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David and Goliath in the towing business

The common theme at the Colorado Capitol, in both the executive and legislative branches and across party lines, is that we want to be a business friendly state. We still have a long recovery out of this recession.

While the need to be business friendly is easy to identify, accomplishing that is another matter. Every governor and legislature in the country is saying the same thing, all hoping to retain existing businesses and add new businesses who might be looking to move their location.

It will be an interesting session as we see bills coming forward that claim to bring us to a better business climate, but, undoubtedly, will approach the same goal in very different ways.

Hearing from my constituents as to how proposed bills will impact their businesses is very important. Getting in touch with me quickly is also very important.

An example of a bill that passed last year, with no debate or points of contention at the time of voting that I was aware of, was the regular review bill for the public utilities commission, known as the PUC. Unfortunately, slid into the section related to the towing industry was an amendment that imposed a new bonding requirement for tow truck operators, who already carry liability insurance, often for coverage to $1 million.

Unfortunately, only after the bill had passed and been signed into law by the governor did I find out there was a serious problem because of this amendment.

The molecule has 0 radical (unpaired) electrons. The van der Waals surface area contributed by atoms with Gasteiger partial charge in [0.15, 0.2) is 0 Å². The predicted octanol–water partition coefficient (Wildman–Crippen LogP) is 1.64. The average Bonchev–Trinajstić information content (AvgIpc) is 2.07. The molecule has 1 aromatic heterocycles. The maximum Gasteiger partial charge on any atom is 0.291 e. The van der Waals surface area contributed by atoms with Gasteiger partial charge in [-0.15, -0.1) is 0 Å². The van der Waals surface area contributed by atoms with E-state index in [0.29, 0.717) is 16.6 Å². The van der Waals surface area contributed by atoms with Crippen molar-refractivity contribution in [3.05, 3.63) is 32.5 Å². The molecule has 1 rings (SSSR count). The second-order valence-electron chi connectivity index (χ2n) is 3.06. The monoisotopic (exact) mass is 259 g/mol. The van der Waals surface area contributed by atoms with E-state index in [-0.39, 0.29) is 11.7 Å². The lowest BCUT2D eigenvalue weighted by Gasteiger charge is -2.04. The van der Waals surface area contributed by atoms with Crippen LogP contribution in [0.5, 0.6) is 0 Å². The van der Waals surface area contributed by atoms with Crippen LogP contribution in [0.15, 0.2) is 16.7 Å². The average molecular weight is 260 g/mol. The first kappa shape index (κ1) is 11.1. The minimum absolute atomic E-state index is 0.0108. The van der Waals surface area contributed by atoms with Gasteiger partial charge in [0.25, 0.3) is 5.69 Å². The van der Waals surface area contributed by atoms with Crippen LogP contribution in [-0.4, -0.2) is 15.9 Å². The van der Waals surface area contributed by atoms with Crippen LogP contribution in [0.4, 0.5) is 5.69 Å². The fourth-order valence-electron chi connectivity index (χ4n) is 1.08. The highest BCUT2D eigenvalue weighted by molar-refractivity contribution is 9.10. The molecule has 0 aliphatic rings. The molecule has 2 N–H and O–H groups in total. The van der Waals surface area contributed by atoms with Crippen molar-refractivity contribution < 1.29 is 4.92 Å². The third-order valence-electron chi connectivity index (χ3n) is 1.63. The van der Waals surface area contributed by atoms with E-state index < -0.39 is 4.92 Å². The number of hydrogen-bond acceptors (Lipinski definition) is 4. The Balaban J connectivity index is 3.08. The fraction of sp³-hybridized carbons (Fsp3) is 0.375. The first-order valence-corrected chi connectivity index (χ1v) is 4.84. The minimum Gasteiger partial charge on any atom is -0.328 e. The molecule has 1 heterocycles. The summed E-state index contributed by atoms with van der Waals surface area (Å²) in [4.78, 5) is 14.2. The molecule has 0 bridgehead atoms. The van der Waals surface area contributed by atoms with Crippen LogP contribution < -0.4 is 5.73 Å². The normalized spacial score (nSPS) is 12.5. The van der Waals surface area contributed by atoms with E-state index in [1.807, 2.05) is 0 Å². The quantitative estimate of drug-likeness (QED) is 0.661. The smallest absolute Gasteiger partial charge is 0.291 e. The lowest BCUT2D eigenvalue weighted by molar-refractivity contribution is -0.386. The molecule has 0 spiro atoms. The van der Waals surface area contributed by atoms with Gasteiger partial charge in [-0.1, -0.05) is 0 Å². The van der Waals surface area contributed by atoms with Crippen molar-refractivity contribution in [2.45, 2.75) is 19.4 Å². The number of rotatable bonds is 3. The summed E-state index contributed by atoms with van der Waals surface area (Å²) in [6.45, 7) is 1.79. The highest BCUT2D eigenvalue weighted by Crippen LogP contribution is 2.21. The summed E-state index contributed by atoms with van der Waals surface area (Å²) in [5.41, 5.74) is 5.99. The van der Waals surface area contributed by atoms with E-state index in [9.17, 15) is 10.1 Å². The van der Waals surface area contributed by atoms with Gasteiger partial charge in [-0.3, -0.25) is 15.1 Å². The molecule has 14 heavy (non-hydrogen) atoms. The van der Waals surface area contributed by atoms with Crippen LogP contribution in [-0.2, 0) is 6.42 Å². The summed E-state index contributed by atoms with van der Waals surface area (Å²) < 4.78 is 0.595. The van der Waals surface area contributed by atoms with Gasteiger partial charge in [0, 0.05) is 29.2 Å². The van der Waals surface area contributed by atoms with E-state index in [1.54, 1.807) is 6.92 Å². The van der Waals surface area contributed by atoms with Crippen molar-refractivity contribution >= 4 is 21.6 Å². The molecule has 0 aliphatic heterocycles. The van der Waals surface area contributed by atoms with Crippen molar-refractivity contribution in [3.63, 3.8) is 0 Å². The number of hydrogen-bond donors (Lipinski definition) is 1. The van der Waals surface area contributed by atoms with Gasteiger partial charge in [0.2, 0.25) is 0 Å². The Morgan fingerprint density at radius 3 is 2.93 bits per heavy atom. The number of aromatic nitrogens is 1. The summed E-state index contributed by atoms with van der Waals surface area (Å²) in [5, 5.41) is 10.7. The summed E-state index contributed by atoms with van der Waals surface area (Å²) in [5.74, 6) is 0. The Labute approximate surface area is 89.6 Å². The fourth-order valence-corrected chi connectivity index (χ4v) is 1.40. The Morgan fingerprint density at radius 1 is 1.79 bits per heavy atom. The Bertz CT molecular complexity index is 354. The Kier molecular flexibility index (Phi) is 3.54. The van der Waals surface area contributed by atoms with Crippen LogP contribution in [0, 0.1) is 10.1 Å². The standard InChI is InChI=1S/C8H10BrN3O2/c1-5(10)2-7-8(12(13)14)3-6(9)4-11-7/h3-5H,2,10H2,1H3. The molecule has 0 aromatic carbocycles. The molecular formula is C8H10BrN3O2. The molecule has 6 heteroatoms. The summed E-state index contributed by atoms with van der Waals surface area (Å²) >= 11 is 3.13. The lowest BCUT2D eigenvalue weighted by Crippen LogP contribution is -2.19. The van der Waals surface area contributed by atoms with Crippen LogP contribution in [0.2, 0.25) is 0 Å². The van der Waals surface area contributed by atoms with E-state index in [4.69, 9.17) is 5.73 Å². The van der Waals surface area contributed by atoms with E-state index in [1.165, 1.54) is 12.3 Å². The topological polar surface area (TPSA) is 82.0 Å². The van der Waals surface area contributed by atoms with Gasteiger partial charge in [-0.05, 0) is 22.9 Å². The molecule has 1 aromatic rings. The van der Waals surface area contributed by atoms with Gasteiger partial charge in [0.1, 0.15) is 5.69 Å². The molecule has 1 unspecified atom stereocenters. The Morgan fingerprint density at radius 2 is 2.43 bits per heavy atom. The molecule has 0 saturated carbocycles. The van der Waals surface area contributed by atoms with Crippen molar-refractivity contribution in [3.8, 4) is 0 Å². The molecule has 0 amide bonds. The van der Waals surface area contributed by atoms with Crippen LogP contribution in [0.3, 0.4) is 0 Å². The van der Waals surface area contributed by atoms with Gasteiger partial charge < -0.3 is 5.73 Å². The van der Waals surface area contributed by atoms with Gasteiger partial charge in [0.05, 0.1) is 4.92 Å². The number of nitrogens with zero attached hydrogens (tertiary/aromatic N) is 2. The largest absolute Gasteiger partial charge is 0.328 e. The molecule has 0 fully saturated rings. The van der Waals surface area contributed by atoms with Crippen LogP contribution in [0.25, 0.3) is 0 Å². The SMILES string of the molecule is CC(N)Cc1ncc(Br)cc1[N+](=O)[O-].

This new cost of doing business with the added bonding requirement was sufficiently high enough to put many of the towing businesses in my district at risk of closing or laying off employees. I learned of this hardship when one of my constituents, a Bayfield tow truck operator, took the time to get in touch with me through an appropriately very unhappy email. I also heard from tow operators from Montrose to Cortez and, after word spread of a bill I’m now carrying, from Grand Junction to Mead.

As many of us have learned the hard way, when there’s an accident, either minor or major or a vehicle is off the road stuck in snow or mud, the tow truck operator is a critical part of the clean up, literally.

Since the bill was law by the time I heard about the harmful part, I could only attempt to change it this session, which I am doing. My bill will get rid of the bonding requirement for smaller counties and reduce the amount of the bond required in the urban areas. The PUC has been very responsive to the concerns raised by my constituents and me and has provided guidance and support in fixing this situation.

There’s opposition to my bill, ironically from within the ranks of the towing operators as the amendment to last year’s bill was proposed by some of the larger urban towing operations.

Debate on last year’s amendment and consideration of the impacts on towing operators across the state should have happened a year ago, but better late than never.

If we’re serious about being a business friendly state, we can start by fixing our mistakes and this would be a good start. The bill is set to be heard in the Senate transportation committee on Jan. 31.

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